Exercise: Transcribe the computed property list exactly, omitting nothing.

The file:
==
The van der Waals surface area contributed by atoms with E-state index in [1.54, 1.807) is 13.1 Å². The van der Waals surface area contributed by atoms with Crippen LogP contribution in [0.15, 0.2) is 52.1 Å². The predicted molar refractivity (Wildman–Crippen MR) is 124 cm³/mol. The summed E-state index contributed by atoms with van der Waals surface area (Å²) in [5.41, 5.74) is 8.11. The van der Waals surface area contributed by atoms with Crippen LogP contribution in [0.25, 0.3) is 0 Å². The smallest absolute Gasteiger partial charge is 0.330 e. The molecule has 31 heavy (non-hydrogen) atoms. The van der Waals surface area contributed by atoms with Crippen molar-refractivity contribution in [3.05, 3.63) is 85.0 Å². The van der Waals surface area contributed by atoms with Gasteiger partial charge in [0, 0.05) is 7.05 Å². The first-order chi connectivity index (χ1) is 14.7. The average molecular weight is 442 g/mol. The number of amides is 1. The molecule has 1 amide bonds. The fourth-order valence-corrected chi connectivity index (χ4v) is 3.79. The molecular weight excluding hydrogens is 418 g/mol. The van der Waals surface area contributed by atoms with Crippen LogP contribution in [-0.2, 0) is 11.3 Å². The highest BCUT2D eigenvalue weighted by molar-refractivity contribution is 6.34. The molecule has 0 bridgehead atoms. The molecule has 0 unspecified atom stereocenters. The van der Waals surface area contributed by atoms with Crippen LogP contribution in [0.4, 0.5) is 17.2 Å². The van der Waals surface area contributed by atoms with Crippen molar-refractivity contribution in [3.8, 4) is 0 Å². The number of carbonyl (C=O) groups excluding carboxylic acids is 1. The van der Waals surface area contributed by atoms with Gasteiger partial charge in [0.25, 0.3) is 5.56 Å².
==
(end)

The van der Waals surface area contributed by atoms with E-state index in [1.54, 1.807) is 13.1 Å². The van der Waals surface area contributed by atoms with Crippen LogP contribution in [0.15, 0.2) is 52.1 Å². The predicted molar refractivity (Wildman–Crippen MR) is 124 cm³/mol. The summed E-state index contributed by atoms with van der Waals surface area (Å²) in [5.41, 5.74) is 8.11. The van der Waals surface area contributed by atoms with Crippen LogP contribution in [0.25, 0.3) is 0 Å². The smallest absolute Gasteiger partial charge is 0.330 e. The molecule has 31 heavy (non-hydrogen) atoms. The van der Waals surface area contributed by atoms with Crippen molar-refractivity contribution in [3.05, 3.63) is 85.0 Å². The van der Waals surface area contributed by atoms with Gasteiger partial charge in [0, 0.05) is 7.05 Å². The first-order chi connectivity index (χ1) is 14.7. The average molecular weight is 442 g/mol. The number of amides is 1. The molecule has 1 amide bonds. The fourth-order valence-corrected chi connectivity index (χ4v) is 3.79. The molecular weight excluding hydrogens is 418 g/mol. The van der Waals surface area contributed by atoms with Crippen LogP contribution in [-0.2, 0) is 11.3 Å². The highest BCUT2D eigenvalue weighted by molar-refractivity contribution is 6.34. The molecule has 0 bridgehead atoms. The molecule has 0 unspecified atom stereocenters. The van der Waals surface area contributed by atoms with Crippen LogP contribution in [0.4, 0.5) is 17.2 Å². The van der Waals surface area contributed by atoms with Crippen molar-refractivity contribution in [3.8, 4) is 0 Å². The number of carbonyl (C=O) groups excluding carboxylic acids is 1. The van der Waals surface area contributed by atoms with Gasteiger partial charge in [0.25, 0.3) is 5.56 Å².